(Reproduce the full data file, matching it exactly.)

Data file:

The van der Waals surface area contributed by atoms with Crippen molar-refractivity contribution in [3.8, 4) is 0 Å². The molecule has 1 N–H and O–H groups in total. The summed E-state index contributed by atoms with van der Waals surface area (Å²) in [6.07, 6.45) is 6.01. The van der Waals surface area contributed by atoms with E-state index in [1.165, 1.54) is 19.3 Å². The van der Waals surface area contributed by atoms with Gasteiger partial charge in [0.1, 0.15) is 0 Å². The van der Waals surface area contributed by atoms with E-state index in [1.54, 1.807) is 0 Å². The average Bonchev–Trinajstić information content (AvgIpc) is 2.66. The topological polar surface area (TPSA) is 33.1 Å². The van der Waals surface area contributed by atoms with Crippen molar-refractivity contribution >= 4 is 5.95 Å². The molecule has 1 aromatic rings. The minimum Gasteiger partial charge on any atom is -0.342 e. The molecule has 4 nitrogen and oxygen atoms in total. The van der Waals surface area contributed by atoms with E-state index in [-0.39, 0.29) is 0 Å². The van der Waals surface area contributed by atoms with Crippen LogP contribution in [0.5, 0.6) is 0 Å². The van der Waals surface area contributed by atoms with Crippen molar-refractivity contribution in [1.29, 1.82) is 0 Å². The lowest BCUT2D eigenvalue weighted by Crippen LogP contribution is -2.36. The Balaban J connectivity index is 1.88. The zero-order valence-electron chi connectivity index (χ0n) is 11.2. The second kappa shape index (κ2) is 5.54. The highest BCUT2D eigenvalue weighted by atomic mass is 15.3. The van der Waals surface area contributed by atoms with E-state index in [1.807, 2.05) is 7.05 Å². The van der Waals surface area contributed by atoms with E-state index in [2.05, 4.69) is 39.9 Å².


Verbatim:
The van der Waals surface area contributed by atoms with Crippen molar-refractivity contribution in [3.8, 4) is 0 Å². The molecule has 1 N–H and O–H groups in total. The summed E-state index contributed by atoms with van der Waals surface area (Å²) in [6.07, 6.45) is 6.01. The van der Waals surface area contributed by atoms with E-state index in [1.165, 1.54) is 19.3 Å². The van der Waals surface area contributed by atoms with Gasteiger partial charge in [0.1, 0.15) is 0 Å². The van der Waals surface area contributed by atoms with E-state index in [1.54, 1.807) is 0 Å². The average Bonchev–Trinajstić information content (AvgIpc) is 2.66. The topological polar surface area (TPSA) is 33.1 Å². The van der Waals surface area contributed by atoms with Crippen molar-refractivity contribution >= 4 is 5.95 Å². The molecule has 1 aromatic rings. The minimum Gasteiger partial charge on any atom is -0.342 e. The molecule has 4 nitrogen and oxygen atoms in total. The van der Waals surface area contributed by atoms with E-state index in [-0.39, 0.29) is 0 Å². The van der Waals surface area contributed by atoms with Crippen LogP contribution in [0.5, 0.6) is 0 Å². The van der Waals surface area contributed by atoms with Crippen molar-refractivity contribution in [1.29, 1.82) is 0 Å². The lowest BCUT2D eigenvalue weighted by Crippen LogP contribution is -2.36. The Balaban J connectivity index is 1.88. The zero-order valence-electron chi connectivity index (χ0n) is 11.2. The second kappa shape index (κ2) is 5.54. The highest BCUT2D eigenvalue weighted by atomic mass is 15.3. The van der Waals surface area contributed by atoms with E-state index in [1.807, 2.05) is 7.05 Å². The van der Waals surface area contributed by atoms with E-state index in [2.05, 4.69) is 39.9 Å².